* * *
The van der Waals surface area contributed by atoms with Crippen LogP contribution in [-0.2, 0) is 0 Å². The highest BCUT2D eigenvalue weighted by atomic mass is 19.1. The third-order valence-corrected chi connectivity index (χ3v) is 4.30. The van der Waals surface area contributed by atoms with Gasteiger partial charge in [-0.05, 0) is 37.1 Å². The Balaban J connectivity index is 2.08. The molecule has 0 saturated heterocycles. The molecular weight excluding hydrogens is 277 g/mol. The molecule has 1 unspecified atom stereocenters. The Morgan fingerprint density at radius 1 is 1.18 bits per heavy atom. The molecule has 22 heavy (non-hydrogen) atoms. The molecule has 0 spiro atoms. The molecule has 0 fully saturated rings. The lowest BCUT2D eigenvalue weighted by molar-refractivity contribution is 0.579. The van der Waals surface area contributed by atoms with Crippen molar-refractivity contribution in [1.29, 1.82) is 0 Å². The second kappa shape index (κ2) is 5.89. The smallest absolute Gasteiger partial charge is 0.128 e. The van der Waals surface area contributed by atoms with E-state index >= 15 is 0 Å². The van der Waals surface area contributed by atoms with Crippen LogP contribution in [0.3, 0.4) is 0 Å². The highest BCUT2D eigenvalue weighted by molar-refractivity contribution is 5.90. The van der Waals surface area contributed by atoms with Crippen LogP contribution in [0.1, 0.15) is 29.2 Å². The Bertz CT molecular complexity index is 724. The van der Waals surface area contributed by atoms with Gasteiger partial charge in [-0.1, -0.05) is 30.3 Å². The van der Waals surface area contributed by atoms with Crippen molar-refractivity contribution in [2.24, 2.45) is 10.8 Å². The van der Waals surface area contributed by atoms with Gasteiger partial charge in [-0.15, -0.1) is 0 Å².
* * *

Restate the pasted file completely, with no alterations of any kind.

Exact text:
The van der Waals surface area contributed by atoms with Crippen LogP contribution in [-0.2, 0) is 0 Å². The highest BCUT2D eigenvalue weighted by atomic mass is 19.1. The third-order valence-corrected chi connectivity index (χ3v) is 4.30. The van der Waals surface area contributed by atoms with Gasteiger partial charge in [-0.05, 0) is 37.1 Å². The Balaban J connectivity index is 2.08. The molecule has 0 saturated heterocycles. The molecular weight excluding hydrogens is 277 g/mol. The molecule has 1 unspecified atom stereocenters. The Morgan fingerprint density at radius 1 is 1.18 bits per heavy atom. The molecule has 22 heavy (non-hydrogen) atoms. The molecule has 0 spiro atoms. The molecule has 0 fully saturated rings. The lowest BCUT2D eigenvalue weighted by molar-refractivity contribution is 0.579. The van der Waals surface area contributed by atoms with Crippen molar-refractivity contribution in [1.29, 1.82) is 0 Å². The second kappa shape index (κ2) is 5.89. The smallest absolute Gasteiger partial charge is 0.128 e. The van der Waals surface area contributed by atoms with E-state index >= 15 is 0 Å². The van der Waals surface area contributed by atoms with Crippen LogP contribution in [0.3, 0.4) is 0 Å². The highest BCUT2D eigenvalue weighted by molar-refractivity contribution is 5.90. The van der Waals surface area contributed by atoms with Crippen LogP contribution in [0.1, 0.15) is 29.2 Å². The Bertz CT molecular complexity index is 724. The van der Waals surface area contributed by atoms with Gasteiger partial charge in [-0.1, -0.05) is 30.3 Å². The van der Waals surface area contributed by atoms with Crippen molar-refractivity contribution in [2.24, 2.45) is 10.8 Å². The van der Waals surface area contributed by atoms with Gasteiger partial charge in [-0.15, -0.1) is 0 Å².